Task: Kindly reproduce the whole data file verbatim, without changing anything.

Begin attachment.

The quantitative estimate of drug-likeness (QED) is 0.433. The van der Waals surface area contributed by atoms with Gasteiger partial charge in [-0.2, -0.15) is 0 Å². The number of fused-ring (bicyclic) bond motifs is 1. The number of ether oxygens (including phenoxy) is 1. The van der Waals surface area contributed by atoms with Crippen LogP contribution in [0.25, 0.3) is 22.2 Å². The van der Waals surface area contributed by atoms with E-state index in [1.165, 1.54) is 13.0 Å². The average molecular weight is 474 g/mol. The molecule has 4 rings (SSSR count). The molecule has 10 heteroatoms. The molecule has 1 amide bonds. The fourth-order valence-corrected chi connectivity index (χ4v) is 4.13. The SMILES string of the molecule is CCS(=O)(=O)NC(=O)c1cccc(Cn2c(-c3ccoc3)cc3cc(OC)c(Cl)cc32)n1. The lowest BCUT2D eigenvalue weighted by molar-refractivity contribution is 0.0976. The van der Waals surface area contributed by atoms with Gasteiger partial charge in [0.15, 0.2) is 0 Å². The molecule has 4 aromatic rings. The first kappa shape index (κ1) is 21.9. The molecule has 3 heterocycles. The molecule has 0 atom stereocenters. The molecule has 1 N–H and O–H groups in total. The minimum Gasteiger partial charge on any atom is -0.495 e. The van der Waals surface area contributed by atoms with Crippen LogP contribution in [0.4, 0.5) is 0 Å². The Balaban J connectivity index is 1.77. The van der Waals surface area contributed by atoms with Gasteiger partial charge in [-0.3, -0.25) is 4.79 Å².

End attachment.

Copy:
The quantitative estimate of drug-likeness (QED) is 0.433. The van der Waals surface area contributed by atoms with Gasteiger partial charge in [-0.2, -0.15) is 0 Å². The number of fused-ring (bicyclic) bond motifs is 1. The number of ether oxygens (including phenoxy) is 1. The van der Waals surface area contributed by atoms with Crippen LogP contribution in [0.25, 0.3) is 22.2 Å². The van der Waals surface area contributed by atoms with E-state index in [1.165, 1.54) is 13.0 Å². The average molecular weight is 474 g/mol. The molecule has 4 rings (SSSR count). The molecule has 10 heteroatoms. The molecule has 1 amide bonds. The fourth-order valence-corrected chi connectivity index (χ4v) is 4.13. The SMILES string of the molecule is CCS(=O)(=O)NC(=O)c1cccc(Cn2c(-c3ccoc3)cc3cc(OC)c(Cl)cc32)n1. The lowest BCUT2D eigenvalue weighted by molar-refractivity contribution is 0.0976. The van der Waals surface area contributed by atoms with Gasteiger partial charge in [0.15, 0.2) is 0 Å². The molecule has 4 aromatic rings. The first kappa shape index (κ1) is 21.9. The molecule has 3 heterocycles. The molecule has 0 atom stereocenters. The molecule has 1 N–H and O–H groups in total. The minimum Gasteiger partial charge on any atom is -0.495 e. The van der Waals surface area contributed by atoms with Crippen LogP contribution in [0.4, 0.5) is 0 Å². The Balaban J connectivity index is 1.77. The van der Waals surface area contributed by atoms with Gasteiger partial charge in [-0.3, -0.25) is 4.79 Å².